An Etymological Dictionary of Astronomy and Astrophysics

فرهنگ ریشه شناختی اخترشناسی-اخترفیزیک

M. Heydari-Malayeri    -    Paris Observatory



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Number of Results: 435 Search : ad

Fr.: chargement   

The act of a person or thing that loads. See also: → download, → upload.

Verbal noun of → load.

magnetic advection
  پهنبز ِ مغناتیسی   
pahnbaz-e meqnâtisi

Fr.: advection magnétique   

The transport of the magnetic field by a fluid. It is given by the term ∇ x (v x B) in the → induction equation.

magnetic; → advection.

magnetic-dipole radiation
  تابش ِ دوقطبه‌ی ِ مغناتیسی   
tâbeš-e doqotbe-ye meqnâtisi (#)

Fr.: rayonnement du dipôle magnétique   

Radiation emitted by a rotating magnet.

magnetic; → dipole; → radiation.


Fr.: métadonnées   

Specifically defined data elements that describe how and when a particular set of data was collected, and how it is formatted. Metadata is used to organize, manipulate, and work with data when it is not necessary or desired to actually deal with the data itself. The reason is that the metadata is usually far smaller and easier to work with than the data that it represents.

meta-; → data.

metallicity gradient
  زینه‌ی ِ فلزیگی   
zine-ye felezigi

Fr.: gradient de métallicité   

The decrease in the → abundances of → heavy elements in a → disk galaxy as a function of distance from the center. Radial metallicity gradients are observed in many galaxies, including the → Milky Way and other galaxies of the → Local Group. In the case of the Milky Way, several objects can be used to determine the gradients: → H II regions, → B stars, → Cepheids, → open clusters, and → planetary nebulae. The main diagnostic elements are oxygen, sulphur, neon, and argon in photoionized nebulae, and iron and other elements in Cepheids, open clusters, and stars. Cepheids are probably the most accurate indicators of abundance gradients in the Milky Way. They are bright enough to be observed at large distances, so that accurate distances and spectroscopic abundances of several elements can be obtained. Average abundance gradients are generally between -0.03 → dex/kpc and -0.10 dex/kpc, with a a flattening out of the gradients at large galactocentric distances (≥ 10 kpc). The existence of these gradients offers the opportunity to test models of → chemical evolution of galaxies and stellar → nucleosynthesis.

metallicity; → gradient.

microwave background radiation
  تابش ِ پس‌زمینه‌ی ِ ریزموج   
tâbeš-e paszamine-ye rizmowj

Fr.: rayonnement micro-onde du fond cosmique   

Thermal radiation with a temperature of 2.73 K that is apparently uniformly distributed in the Universe. It is believed to be a redshifted remnant of the hot radiation that was in thermal equilibrium with matter during the first hundred thousand years after the Big Bang. Same as → cosmic microwave background (CMB) radiation.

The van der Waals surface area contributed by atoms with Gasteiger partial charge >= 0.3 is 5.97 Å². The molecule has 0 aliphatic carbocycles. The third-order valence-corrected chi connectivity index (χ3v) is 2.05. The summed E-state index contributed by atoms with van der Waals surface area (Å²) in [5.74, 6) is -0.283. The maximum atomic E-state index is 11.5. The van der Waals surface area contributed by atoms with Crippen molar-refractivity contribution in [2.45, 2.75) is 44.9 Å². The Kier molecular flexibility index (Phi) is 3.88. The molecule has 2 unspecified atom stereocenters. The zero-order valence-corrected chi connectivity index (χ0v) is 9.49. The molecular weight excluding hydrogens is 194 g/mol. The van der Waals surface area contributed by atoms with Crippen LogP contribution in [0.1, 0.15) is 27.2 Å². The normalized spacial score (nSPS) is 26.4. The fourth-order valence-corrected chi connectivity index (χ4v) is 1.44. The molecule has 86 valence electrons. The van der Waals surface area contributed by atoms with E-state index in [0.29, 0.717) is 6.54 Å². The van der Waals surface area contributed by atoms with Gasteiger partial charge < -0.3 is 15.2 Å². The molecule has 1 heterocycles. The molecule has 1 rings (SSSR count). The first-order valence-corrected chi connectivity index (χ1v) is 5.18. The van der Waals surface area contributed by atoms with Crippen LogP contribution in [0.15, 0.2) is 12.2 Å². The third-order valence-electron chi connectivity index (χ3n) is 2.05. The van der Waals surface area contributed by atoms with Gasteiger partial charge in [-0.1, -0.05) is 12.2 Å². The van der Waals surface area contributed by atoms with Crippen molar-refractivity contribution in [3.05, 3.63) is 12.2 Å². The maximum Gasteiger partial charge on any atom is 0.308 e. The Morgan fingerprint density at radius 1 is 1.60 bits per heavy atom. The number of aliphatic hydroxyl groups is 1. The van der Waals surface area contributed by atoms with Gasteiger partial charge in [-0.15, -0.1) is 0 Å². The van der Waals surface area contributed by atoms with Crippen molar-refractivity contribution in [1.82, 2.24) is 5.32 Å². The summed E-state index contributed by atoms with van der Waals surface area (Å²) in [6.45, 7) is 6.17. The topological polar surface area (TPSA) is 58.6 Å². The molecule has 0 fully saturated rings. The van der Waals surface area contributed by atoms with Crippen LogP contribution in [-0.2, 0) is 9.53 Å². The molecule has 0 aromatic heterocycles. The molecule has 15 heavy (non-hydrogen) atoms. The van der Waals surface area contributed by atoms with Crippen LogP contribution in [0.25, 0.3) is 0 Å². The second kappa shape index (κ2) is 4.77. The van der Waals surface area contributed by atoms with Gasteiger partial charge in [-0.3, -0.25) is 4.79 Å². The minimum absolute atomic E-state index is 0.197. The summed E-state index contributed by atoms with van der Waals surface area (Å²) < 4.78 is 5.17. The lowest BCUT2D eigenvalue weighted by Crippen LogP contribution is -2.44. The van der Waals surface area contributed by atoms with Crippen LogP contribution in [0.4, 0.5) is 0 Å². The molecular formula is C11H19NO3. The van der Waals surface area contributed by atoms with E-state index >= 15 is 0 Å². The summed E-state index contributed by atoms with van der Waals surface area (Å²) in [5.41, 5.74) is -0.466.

microwave; → background; → radiation.

microwave radiation
  تابش ِ ریزموج   
tâbeš-e rizmowj (#)

Fr.: rayonnement micro-onde   

Electromagnetic radiation carried by → microwaves.

microwave; → radiation.

mural quadrant
  چارَکان ِ دیواری   
cârakân-e divâri (#)

Fr.: quadrant mural   

A → mural instrument used to determine stellar positions. The quadrant consisted of a wall supporting a 90° graduated arc carefully oriented to the meridian. By means of a movable arm equipped with a sight, the altitude of a star could be determined at meridian passage.

mural; → quadrant.

pâsu (#)

Fr.: nadir   

The point on the celestial sphere blocked from view by Earth and diametrically opposite to the → zenith (سرسو).

From M.L. nadir, from Ar. nazir "opposite to," contraction of nazir as-samt (نظیر‌السمت), literally "opposite of the zenith," from nazir "opposite" + samt "zenith."

Pâsu, literally "direction of the foot," from "foot, step" (from Mid.Pers. pâd, pây; Khotanese fad; Av. pad- "foot;" cf. Skt. pat; Gk. pos, genitive podos; L. pes, genitive pedis; P.Gmc. *fot; E. foot; Ger. Fuss; Fr. pied; PIE *pod-/*ped-) + su "direction, side" (from Mid.Pers. sôk "direction, side").

National Aeronautics and Space Administration (NASA)
  سازمان ِ فضانوردی ِ آمریکا   
Sâzmân-e Fazânavardi-ye Âmrikâ

Fr.: NASA, Administration nationale de l'aéronautique et de l'espace   

A federal agency of the United States government founded in 1958 for civil aeronautical research and space exploration, superseding the National Advisory Committee for Aeronautics (NACA). Its goals include improving human understanding of the universe, the solar system, and Earth and establishing a permanent human presence in space. NASA is headquarted at Washington, D.C., and operates several research, development, and test facilities, as follows alphabetically: 1) Ames Research Center; 2) Dryden Flight Research Facility at Edwards, California, used for flight testing and as a landing site for the Space Shuttle; 3) Glenn Research Center at Cleveland, Ohio, concerned with aircraft and rocket propulsion; 4) Goddard Space Flight Center; 5) Jet Propulsion Laboratory; 6) Johnson Space center; 7) Kennedy Space Center; 8) Langley Research Center at Hampton, Virginia, which carries out research in aeronautics and space technology; 9) Marshall Space Flight Center; 10) the Space Telescope Science Institute; 11) Stennis Space Center, near Bay St Louis, Mississippi, for testing rocket engines; and 12) Wallops Flight Facility on Wallops Island, Virginia, which manages NASA's sounding rocket and scientific balloon programs.